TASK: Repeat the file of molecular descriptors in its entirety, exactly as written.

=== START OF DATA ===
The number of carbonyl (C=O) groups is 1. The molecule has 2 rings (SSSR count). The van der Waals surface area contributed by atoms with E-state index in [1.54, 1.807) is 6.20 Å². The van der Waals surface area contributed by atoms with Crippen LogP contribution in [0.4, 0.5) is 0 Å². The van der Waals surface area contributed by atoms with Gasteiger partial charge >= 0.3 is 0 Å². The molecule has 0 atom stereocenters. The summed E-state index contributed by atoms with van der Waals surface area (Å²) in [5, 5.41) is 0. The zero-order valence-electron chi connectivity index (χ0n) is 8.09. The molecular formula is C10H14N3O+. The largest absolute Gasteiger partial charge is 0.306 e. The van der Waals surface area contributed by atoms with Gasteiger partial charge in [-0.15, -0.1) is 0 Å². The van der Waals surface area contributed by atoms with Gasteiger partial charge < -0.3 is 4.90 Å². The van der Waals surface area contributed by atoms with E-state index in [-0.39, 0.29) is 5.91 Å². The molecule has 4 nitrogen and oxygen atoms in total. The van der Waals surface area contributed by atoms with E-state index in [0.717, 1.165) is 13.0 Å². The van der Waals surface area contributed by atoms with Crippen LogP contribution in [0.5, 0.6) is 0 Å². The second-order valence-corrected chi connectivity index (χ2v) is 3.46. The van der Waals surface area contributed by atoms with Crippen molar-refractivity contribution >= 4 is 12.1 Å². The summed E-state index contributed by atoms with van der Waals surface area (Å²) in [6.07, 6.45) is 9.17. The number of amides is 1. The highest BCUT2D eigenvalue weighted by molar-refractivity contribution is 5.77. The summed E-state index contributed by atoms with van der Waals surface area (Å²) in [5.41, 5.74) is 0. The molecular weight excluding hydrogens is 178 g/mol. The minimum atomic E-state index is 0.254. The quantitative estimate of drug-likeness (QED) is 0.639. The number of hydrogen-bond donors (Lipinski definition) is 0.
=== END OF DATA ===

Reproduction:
The number of carbonyl (C=O) groups is 1. The molecule has 2 rings (SSSR count). The van der Waals surface area contributed by atoms with E-state index in [1.54, 1.807) is 6.20 Å². The van der Waals surface area contributed by atoms with Crippen LogP contribution in [0.4, 0.5) is 0 Å². The van der Waals surface area contributed by atoms with Gasteiger partial charge >= 0.3 is 0 Å². The molecule has 0 atom stereocenters. The summed E-state index contributed by atoms with van der Waals surface area (Å²) in [5, 5.41) is 0. The zero-order valence-electron chi connectivity index (χ0n) is 8.09. The molecular formula is C10H14N3O+. The largest absolute Gasteiger partial charge is 0.306 e. The van der Waals surface area contributed by atoms with Gasteiger partial charge in [-0.15, -0.1) is 0 Å². The van der Waals surface area contributed by atoms with Gasteiger partial charge < -0.3 is 4.90 Å². The van der Waals surface area contributed by atoms with E-state index in [-0.39, 0.29) is 5.91 Å². The molecule has 4 nitrogen and oxygen atoms in total. The van der Waals surface area contributed by atoms with E-state index in [0.717, 1.165) is 13.0 Å². The van der Waals surface area contributed by atoms with Crippen LogP contribution in [0.5, 0.6) is 0 Å². The second-order valence-corrected chi connectivity index (χ2v) is 3.46. The van der Waals surface area contributed by atoms with Crippen molar-refractivity contribution >= 4 is 12.1 Å². The summed E-state index contributed by atoms with van der Waals surface area (Å²) in [6.07, 6.45) is 9.17. The number of amides is 1. The highest BCUT2D eigenvalue weighted by molar-refractivity contribution is 5.77. The summed E-state index contributed by atoms with van der Waals surface area (Å²) in [5.41, 5.74) is 0. The molecular weight excluding hydrogens is 178 g/mol. The minimum atomic E-state index is 0.254. The quantitative estimate of drug-likeness (QED) is 0.639. The number of hydrogen-bond donors (Lipinski definition) is 0.